7. Conclusion
The conclusion section should include a concise statement to explain the importance and relevance of the case, which should relate to the purpose of the paper. The author should conclude the key findings from case reports with verified references in the discussion. A brief explanation of lessons learned from case reports may be included with concrete evidence and recommendations. The authors should conclude briefly within one paragraph [19]. Case reports have far less potential impacts on clinical practice than well-organized prospective original research articles. However, case reports are of value with newness and uniqueness. Researchers can share individual clinical practices, increase awareness of unique manifestations, and provide instructive messages through case reports. Case reports with well-written and proper structure will contribute to the medical science and enhance the current evidence-based medicine.
8. References
The references listed at the end of the case report should be carefully selected based on relevance. Readers who wish to obtain more information than from the case reports are able to get more information from references and the references should support key findings in the case reports [20]. There are some restrictions in some journals about the number of references to 15. However, KMJ recommends no more than 20 references for case reports.
Case reports are of value as source of information with newness and uniqueness and enable researchers to provide their clinical practices on individual cases, increase knowledge of unique manifestations, and convey important messages for education. Case reports will continue to provide new research ideas through hypothesis generation, contribute and enhance knowledge of the medical science in the present evidence-based medicine. Although these guidelines to write case reports are not sufficient, this review will help beginner authors to practice and achieve their writing skills improvement for writing or case reports in medicine.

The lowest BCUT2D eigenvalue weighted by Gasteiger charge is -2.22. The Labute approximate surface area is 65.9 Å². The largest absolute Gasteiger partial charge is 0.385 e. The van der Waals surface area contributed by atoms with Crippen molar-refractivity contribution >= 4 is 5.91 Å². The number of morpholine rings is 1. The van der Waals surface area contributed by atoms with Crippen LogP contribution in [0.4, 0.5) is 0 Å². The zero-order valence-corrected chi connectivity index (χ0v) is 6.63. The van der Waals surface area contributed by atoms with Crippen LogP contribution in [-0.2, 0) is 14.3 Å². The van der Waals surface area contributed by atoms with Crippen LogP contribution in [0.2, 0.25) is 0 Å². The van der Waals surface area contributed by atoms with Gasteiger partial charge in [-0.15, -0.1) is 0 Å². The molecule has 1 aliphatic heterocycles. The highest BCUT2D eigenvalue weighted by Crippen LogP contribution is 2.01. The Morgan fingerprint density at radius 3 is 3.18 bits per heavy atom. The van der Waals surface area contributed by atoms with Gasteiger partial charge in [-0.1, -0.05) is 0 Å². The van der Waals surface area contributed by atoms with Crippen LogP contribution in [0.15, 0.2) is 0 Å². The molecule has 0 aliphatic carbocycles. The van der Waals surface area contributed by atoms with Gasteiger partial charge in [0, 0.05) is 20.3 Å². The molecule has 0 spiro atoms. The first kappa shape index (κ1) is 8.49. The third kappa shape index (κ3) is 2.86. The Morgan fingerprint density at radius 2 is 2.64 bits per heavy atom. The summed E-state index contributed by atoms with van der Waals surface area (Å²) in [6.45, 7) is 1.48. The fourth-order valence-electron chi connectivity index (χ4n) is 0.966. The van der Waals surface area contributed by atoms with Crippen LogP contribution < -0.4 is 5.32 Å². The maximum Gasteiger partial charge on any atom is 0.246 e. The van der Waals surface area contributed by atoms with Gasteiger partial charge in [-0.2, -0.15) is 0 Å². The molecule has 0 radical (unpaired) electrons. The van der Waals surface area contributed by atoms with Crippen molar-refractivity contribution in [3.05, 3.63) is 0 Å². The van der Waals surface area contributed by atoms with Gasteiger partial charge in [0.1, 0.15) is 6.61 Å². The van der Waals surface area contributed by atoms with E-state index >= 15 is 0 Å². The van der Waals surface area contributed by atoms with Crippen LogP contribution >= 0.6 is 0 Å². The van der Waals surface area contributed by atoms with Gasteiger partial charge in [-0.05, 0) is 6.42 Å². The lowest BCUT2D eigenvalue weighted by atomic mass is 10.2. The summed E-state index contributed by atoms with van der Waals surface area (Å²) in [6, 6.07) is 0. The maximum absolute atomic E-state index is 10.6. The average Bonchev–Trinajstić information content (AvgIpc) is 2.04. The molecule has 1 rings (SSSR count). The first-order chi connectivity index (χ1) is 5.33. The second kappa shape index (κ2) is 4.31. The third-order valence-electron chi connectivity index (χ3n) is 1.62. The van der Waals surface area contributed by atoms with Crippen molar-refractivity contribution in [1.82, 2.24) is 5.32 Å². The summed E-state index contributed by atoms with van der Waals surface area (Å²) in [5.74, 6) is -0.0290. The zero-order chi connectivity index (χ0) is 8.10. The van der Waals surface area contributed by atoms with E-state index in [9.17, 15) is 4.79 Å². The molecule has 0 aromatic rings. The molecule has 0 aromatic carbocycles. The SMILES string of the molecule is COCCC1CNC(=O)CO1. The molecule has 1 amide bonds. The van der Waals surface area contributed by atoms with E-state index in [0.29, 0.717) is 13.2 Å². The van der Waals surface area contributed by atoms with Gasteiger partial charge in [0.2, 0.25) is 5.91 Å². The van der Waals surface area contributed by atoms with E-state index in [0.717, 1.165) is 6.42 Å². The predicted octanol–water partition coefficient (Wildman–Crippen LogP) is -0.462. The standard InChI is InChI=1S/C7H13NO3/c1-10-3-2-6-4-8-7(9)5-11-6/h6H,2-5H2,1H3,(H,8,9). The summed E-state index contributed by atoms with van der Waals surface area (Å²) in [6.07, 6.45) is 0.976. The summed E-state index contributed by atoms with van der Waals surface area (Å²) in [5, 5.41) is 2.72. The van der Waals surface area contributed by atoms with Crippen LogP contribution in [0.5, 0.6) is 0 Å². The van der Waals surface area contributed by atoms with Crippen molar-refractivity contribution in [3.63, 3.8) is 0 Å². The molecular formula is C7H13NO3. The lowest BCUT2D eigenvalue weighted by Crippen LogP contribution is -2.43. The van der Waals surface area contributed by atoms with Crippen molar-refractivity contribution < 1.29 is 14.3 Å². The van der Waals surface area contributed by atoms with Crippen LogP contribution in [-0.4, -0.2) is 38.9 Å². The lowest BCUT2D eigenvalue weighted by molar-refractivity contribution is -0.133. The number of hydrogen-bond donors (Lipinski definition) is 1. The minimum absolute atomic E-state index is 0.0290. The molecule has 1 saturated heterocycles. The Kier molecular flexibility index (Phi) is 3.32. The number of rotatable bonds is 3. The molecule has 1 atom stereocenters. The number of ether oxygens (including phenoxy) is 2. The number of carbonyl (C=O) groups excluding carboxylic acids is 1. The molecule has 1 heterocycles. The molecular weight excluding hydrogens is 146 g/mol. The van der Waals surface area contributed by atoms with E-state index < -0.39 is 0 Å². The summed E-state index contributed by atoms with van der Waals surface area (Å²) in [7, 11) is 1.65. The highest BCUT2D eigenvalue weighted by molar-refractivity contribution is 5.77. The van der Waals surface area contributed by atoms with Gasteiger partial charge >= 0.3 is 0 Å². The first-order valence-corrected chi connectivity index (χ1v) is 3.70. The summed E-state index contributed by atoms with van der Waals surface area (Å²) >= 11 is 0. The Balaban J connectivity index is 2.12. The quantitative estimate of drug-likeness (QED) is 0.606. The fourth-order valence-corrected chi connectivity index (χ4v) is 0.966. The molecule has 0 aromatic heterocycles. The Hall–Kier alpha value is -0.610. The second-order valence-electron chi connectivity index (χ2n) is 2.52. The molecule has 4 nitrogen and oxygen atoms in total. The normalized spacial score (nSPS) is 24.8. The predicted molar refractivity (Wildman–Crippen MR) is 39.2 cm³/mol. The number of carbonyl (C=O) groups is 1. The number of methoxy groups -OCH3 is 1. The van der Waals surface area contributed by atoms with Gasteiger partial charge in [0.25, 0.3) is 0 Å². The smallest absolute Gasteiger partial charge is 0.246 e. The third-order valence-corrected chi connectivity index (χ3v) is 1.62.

Conflicts of interest

Sung Il Im is an editorial board member of the journal but was not involved in the peer reviewer selection, evaluation, or decision process of this article. No other potential conflicts of interest relevant to this article were reported.

Acknowledgments

We would like to express our gratitude to the editorial board members of Kosin Medical Journal.

Funding

None.

Author contributions

All the work was done by SII.

Table 1.
Criteria for the publication of a case report
Unexpected or rare adverse events
Drug-related side effects
Unexpected or abnormal manifestations of a disease
New link in the disease progression
New development, diagnosis, and/or treatment of emerging diseases
New associations between various diseases and symptoms/signs
Unexpected side effects during treatment
Consequences that explain the possible etiology of a disease or side effect